Friday, February 21, 2014

Osteoarthritis of the Thumb: Diagnosis and Treatment

Osteoarthritis of the Thumb
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Thumb arthritis is one of the forms of Osteoarthritis which affects the joints which are located at the base of the thumb also known as basal joint or carpometacarpal joint. 

Osteoarthritis of the thumb is common in women than men and usually develops after 40 years of age.

Osteoarthritis of the thumb occurs when the smooth cartilage which usually enables the joints and the bones to glide wears out resulting to friction and bone and joint damage. You are more likely to develop osteoarthritis of the thumb if you had joint fractures before. Osteoarthritis of the thumb has several symptoms. These include:

i. Swelling and tenderness at the base of the thumb.
ii. Limited motion
iii. A bone growth over the joint
iv. A bigger than usual joint
v. Experiencing pain when involved in activities such as opening the door, snapping your fingers, carrying a bag, gripping and punching.
vi. Discomfort after a long time use.
vii. Loss of strength when pinching or involved in gripping activities.
viii. Loose carpometacarpal joint  which can bend back (hyper-extension)

Osteoarthritis of the thumb can be diagnosed by physical examination and also can be based on the affected person medical history. Osteoarthritis commonly occurs in the thumb if you suffered hand injuries especially the thumb in the past. 

Physical examination usually reveals the unusual range of motion in the carpometacarpal joint, tenderness at the base of the thumb and swelling.

Sometimes a grinding sound may be heard when moving the joints (crepitus). The sound is caused by bone ends which rub against each other. X-ray can also be used to check if the joints have been damaged.

People who have osteoarthritis of the thumb will complain of pain when performing duties such as gardening, opening the door, pinching and grasping things.

During examination of the patient the doctor should ensure to rule out other causes of thumb pain such as deQueruain’s disease, metacarpophalangeal arthritis and carpal tunnel syndrome.

There are several available treatments for osteoarthritis of the thumb. They include the surgical and non-surgical treatment.

Non surgical treatments are usually effective in cases where the condition is not in its early stages.

These non-surgical treatments include:

i. Icing the joint - You can place ice on the affected joint for about 5 to 10 minutes several times in a day. This helps in reducing the swelling and inflammation. 
ii. Wearing a supportive splint - The splint helps in limiting the movement of the thumb and also allows the joint to rest and heal. Splint can help in protecting both the thumb and the wrist. They can be worn during the day at intervals and during the nights.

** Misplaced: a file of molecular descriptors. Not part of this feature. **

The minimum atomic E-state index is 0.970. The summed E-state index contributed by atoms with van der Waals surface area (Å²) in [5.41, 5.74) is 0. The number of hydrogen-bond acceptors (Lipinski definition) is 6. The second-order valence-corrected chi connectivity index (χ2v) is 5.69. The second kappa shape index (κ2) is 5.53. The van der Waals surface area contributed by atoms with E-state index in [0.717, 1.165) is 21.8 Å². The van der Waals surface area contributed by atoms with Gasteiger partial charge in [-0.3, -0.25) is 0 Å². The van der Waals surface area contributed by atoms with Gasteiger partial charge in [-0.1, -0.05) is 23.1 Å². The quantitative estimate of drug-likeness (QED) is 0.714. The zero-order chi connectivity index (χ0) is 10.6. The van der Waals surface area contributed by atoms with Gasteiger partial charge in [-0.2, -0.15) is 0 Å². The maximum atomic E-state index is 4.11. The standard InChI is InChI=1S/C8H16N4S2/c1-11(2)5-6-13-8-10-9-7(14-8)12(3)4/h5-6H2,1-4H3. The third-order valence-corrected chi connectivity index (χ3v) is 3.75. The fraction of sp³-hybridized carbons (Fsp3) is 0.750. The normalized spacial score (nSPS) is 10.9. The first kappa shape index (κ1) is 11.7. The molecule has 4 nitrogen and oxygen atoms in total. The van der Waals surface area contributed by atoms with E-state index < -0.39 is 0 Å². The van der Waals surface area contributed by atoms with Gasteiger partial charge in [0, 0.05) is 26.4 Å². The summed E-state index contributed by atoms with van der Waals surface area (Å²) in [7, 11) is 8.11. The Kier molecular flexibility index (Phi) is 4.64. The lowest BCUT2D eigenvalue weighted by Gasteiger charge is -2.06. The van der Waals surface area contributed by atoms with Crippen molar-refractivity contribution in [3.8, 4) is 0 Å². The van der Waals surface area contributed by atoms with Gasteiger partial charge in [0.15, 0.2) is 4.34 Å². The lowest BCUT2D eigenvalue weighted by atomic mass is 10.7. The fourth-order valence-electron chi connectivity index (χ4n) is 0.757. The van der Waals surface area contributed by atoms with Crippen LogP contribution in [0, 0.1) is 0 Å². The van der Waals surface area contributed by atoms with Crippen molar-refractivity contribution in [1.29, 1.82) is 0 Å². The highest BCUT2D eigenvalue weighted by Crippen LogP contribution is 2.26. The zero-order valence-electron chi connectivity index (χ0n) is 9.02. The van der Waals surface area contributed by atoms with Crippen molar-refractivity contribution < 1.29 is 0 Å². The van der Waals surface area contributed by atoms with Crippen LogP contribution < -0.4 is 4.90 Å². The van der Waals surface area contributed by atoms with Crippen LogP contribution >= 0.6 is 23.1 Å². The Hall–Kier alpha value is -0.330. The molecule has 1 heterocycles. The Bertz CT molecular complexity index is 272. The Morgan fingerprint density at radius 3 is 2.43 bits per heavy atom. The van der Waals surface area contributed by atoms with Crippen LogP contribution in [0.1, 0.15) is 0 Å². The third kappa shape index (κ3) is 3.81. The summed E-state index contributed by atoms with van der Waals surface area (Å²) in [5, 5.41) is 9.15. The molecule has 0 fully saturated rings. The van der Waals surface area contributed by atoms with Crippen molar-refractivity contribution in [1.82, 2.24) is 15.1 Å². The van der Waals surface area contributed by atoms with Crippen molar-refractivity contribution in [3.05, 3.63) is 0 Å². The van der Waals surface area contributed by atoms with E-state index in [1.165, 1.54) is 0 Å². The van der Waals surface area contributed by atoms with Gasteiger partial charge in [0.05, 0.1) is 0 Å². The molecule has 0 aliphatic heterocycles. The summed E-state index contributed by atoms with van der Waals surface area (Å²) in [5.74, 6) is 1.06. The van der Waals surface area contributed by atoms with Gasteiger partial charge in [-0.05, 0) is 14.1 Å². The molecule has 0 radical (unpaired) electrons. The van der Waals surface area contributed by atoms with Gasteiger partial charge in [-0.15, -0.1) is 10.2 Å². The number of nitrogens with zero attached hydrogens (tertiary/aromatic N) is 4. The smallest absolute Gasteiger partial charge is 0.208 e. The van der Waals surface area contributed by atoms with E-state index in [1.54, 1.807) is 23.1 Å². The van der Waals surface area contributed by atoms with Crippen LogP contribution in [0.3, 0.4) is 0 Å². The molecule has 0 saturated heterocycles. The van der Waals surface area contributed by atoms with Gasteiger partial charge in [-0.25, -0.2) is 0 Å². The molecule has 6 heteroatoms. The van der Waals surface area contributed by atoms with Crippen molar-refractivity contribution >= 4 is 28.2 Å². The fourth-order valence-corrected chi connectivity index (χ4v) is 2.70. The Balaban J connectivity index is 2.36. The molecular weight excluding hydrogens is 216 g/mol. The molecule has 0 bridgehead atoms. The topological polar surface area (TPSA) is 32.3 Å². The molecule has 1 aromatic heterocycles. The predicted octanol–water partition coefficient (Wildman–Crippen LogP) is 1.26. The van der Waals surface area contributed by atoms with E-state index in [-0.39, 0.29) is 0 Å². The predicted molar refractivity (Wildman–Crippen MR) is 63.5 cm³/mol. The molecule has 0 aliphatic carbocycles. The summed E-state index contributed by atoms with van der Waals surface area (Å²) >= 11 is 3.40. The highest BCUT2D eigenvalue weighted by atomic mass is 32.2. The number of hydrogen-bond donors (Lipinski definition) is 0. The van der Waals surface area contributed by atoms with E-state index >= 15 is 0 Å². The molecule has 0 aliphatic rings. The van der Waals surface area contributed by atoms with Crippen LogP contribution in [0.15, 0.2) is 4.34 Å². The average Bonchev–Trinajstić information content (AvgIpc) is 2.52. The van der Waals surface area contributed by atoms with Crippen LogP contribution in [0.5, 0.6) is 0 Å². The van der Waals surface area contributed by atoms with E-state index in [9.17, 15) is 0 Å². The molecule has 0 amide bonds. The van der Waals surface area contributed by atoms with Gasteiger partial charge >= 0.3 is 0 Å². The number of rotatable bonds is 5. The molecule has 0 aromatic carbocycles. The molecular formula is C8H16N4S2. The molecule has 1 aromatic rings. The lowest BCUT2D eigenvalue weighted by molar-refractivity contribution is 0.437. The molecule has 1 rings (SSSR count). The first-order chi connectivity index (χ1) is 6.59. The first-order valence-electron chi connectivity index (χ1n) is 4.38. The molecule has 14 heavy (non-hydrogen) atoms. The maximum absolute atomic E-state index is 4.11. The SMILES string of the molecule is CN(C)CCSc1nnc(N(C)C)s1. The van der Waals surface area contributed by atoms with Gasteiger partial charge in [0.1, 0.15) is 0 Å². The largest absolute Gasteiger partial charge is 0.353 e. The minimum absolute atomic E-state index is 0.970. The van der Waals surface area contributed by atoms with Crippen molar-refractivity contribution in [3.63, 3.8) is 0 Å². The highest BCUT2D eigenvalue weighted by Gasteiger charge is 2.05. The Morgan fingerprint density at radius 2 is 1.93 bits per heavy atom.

iii. Use of anti inflammatory medication such as ibuprofen and aspirin - These medicines usually help in reducing inflammation and swelling.
iv. Corticosteroids can also be injected at the affected joint Corticosteroids are usually effective especially in the early stages of the condition. The effects of corticosteroids can be for a long period of time to people who experience inflammation only.

Surgical treatments are used when the non-surgical treatments have not been effective. The surgical treatment should be started when you experience pain, when there is a deformity or when you can no longer be able to perform daily tasks using your hand. The surgery to be performed depends upon the radio-graphic stage of the disease and the activities of the affected person.

The surgical procedure can be divided into two:

I. Surgery for early stage.
II. Surgery for late stage.

The symptoms are usually caused by resultant inflammation and joint laxity to patients who experience cartilage softening and fibrillation but no cartilage loss.

The surgical treatment usually involve the reconstruction of the palmar beak ligament so that to achieve a stable joint. This can be done by use of a slip of Flexor Carpi Radiatis (FCR) tendon which is attached to its insertion on the index metacarpal base and passed through a bone tunnel on a bone that has been created in the thumb base and back around so as to be sutured to itself. The reconstruction has been very effective especially in the early stages of arthritis.

In cases of late stage arthritis arthrodesis is effective. Arthrodesis is effective in young patients who still perform a lot of duties using their hands.

Other procedures which can be performed include trapezial excision and trapezial excision with reconstruction of the palmar break ligament.

Before choosing which surgery best suit you, a discussion with your physician can be helpful.

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